Street Performer Protocol



The threshold pledge or fund and release system is a way of making a fundraising pledge as a group of individuals, often involving charitable goals or financing the provision of a public good. An amount of money is set as the goal or threshold to reach for the specified purpose and interested individuals will pitch in, keeping the donation in an escrow fund. When the threshold is reached, the contributions are retired from the escrow fund and a contract is formed so that the collective good is supplied.

This system is often applied to creative works, both for financing new productions and for buying out existing works; in the latter cases, it’s sometimes known as ransom publishing model or Street Performer Protocol (SPP). Sometimes contributions are refunded to the donors if the threshold amount is not reached as of some expiration date, and no contract is signed: this variation is known as an assurance contract. Contributions to an assurance contract may also be collected as pledges which are only called-in when the threshold is reached.

Street Performer Protocol is the origin of the threshold pledge system. SPP is the threshold pledge system encouraging the creation of creative works in the public domain or copylefted, described by the cryptographers John Kelsey and Bruce Schneier (although the underlying idea is much older). This assumes that current forms of copyright and business models of the creative industries will become increasingly inefficient or unworkable in the future, because of the ease of copying and distribution of digital information.

Under the SPP, the artist announces that when a certain amount of money is received in escrow, the artist will release a work (book, music, software, etc.) into the public domain or under a free content license. Interested donors make their donations to a publisher, who contracts with the artist for the work’s creation and keeps the donations in escrow, identified by their donors, until the work is released. If the artist releases the work on time, the artist receives payment from the escrow fund. If not, the publisher repays the donors, possibly with interest. As detailed above, contributions may also be refunded if the threshold is not reached within a reasonable expiring date. The assessed threshold also includes a fee which compensates the publisher for costs and assumption of risks.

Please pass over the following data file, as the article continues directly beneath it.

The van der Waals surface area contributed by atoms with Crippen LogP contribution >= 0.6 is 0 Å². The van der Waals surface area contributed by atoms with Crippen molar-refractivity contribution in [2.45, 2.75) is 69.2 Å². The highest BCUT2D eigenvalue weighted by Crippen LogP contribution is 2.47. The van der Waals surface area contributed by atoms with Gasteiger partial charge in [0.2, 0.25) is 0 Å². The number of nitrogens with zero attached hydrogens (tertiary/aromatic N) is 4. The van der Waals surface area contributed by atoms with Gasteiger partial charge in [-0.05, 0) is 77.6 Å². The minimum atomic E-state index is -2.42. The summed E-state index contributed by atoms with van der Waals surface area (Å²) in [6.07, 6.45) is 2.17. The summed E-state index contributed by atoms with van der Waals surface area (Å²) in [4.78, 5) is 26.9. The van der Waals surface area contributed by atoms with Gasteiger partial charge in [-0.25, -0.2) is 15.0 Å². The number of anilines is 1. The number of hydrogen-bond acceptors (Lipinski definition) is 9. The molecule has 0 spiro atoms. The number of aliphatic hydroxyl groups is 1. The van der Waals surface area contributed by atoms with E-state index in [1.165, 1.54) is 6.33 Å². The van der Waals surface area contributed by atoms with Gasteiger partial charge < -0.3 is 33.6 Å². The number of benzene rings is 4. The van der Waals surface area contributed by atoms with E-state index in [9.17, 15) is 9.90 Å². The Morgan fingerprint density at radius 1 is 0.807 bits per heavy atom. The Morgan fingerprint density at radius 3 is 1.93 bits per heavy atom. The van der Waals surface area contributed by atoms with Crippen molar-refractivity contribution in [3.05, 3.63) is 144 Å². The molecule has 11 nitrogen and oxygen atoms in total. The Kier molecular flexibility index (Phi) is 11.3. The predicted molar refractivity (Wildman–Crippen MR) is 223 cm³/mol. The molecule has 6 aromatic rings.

The publisher may act like a traditional publisher, by soliciting sample works and deciding which ones to support, or it may only serve as an escrow agent and not care about the quality of the works (like a vanity press).

The Street Performer Protocol is a natural extension of the much older idea of funding the production of written or creative works through agreements between groups of potential readers or users. Mozart and Beethoven, among other composers, used subscriptions to premiere concerts and first print editions of their works. Unlike today’s meaning of subscription, this meant that a fixed number of people had to sign up and pay some amount before the concert could take place or the printing press started.


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